This is a detailed discussion of Beethoven: Grosse Grosse Fugue
The discussion is based on a recording by the Emerson Quartet
However in this discussion, we will refer to another very good recording by the Alban Berg Quartet, which is available online on YouTube. It is split into two parts:
The discussion which follows was developed with the aid of an OMS Profile, see the following .
OMS Composite Score is: 586
 Beethoven’s “Grosse Fugue” Op. 133 (“GF”) is so remarkable, one might say it is in a class by itself. For a quick background on GF, see http://en.wikipedia.org/wiki/Gro%C3%9Fe_Fuge
 The primary effects that GF has on me personally:
 Some key questions about GF (see partial answers in ,  below)
 The Overture (Part1 0:00 – 0:56) and beginning of the Fugue (Part1 starting at 0:57) are just about incomprehensible on the first hearing; and they also are disturbing! Tonal center can’t be found, melodic patterns are bizarre, it’s disjointed, …
Of course these opening measures “introduce” key materials, but why didn’t Beethoven introduce them in a more conservative or conventional manner? What was his objective?
One effect of the Overture/beginning is to startle (it’s an attention-grab); and to “disturb” (to motivate the listener to figure out what the heck is going on). The listener is incited with an intense desire to understand/comprehend/make-sense-of the work..
With most music, listening is not a goal-oriented experience (it’s mainly a passive experience). By contrast, GF seems to stimulate an intense goal-oriented behavior (the goal is to understand/comprehend/make-sense-of GF).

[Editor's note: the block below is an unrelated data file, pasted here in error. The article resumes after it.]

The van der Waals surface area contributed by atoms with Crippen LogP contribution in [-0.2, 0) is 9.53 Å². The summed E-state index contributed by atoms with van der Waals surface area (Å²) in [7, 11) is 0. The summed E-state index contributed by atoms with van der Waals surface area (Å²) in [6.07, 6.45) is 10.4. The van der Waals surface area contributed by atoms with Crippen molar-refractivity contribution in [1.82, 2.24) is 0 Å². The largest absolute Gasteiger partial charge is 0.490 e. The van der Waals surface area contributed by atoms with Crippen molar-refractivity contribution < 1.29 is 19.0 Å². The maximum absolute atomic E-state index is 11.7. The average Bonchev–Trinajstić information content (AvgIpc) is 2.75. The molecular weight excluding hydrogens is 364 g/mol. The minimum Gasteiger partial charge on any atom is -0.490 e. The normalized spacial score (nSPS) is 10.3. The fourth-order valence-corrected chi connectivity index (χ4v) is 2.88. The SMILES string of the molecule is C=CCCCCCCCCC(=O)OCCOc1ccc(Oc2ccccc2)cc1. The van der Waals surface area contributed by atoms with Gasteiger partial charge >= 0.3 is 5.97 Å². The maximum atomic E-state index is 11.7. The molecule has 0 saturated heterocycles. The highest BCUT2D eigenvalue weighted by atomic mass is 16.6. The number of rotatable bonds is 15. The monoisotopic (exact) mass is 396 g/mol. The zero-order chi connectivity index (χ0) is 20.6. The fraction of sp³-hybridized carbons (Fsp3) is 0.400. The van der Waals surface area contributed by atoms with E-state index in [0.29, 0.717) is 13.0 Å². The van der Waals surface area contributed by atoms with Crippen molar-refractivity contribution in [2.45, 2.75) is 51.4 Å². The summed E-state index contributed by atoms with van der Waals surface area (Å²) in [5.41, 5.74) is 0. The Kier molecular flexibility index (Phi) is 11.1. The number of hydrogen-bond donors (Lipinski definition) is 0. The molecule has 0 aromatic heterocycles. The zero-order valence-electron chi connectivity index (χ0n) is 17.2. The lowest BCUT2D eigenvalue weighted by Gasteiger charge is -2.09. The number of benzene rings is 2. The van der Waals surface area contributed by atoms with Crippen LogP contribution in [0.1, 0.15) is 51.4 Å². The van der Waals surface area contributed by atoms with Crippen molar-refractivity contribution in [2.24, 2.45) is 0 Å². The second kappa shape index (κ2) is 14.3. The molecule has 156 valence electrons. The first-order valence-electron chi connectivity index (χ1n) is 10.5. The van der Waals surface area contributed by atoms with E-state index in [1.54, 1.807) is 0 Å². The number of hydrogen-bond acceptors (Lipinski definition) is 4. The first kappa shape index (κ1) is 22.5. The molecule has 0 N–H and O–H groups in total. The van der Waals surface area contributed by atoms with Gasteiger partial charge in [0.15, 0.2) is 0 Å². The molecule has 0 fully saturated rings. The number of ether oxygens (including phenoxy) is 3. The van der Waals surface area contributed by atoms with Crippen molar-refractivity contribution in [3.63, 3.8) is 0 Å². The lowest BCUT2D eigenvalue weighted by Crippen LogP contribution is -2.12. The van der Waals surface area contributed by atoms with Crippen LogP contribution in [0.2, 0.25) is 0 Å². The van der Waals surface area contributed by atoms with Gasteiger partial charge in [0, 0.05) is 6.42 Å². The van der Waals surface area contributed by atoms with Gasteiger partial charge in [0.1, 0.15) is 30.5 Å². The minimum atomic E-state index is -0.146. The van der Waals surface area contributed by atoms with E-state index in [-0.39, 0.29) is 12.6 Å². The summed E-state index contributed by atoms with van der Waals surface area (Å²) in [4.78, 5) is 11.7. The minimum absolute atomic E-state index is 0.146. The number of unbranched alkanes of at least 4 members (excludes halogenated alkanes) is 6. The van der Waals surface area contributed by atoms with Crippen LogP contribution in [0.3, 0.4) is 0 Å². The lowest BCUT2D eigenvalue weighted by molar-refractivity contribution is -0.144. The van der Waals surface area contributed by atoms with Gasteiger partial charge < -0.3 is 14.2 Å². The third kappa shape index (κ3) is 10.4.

Not only does GF stimulate many different receptors/mental-resources; it also has the effect of “flooding” many of these resources.
There is much more stimulation than can be processed consciously. So a lot of the processing is pushed “below the surface”.
At the same time, GF is extremely transparent – so there is a powerful tension brought between conscious and various levels below.
 Because of the “flooding”, GF in a sense takes control of a substantial portion of our mental resources.
LVB puts the (willing, receptive) listener temporarily into a manic, hyperbolic, slightly “psychotic” state. [Is this reflective of LVB’s mental state? “From the mind to the mind”?] It’s a wild ride! Furthermore, the state persists to a degree even after the work has finished.
 There is tension between the highly-disjointed effects of the music (“irrational”, “psychotic”) vs the meticulously structured and transparent composition that is discovered when the work is inspected systematically.
 The numerous odd sonic effects, funny sounds help to maintain our attention (which otherwise would naturally wander at times).
 Very long “termination” effect: Starting at Part2 3:45, the work begins to sound like it is ending (numerous simple cadences to the home key of Bb major). This is a long multi-layered termination.
 What about Stravinsky’s remark above ([2a] above)? In what sense is GF an “absolutely contemporary piece of music”? By way of a partial answer: GF has the following characteristics which are typical of “contemporary music” (in the sense that Stravinsky probably meant the term):
 Why has GF received such intense attention from serious musicians ([2b] above)? Perhaps Beethoven literally designed GF to elicit attention, analysis, and discussion! In any case, it is clear that there are certain features of GF (as discussed above) which would tend to elicit these kinds of responses.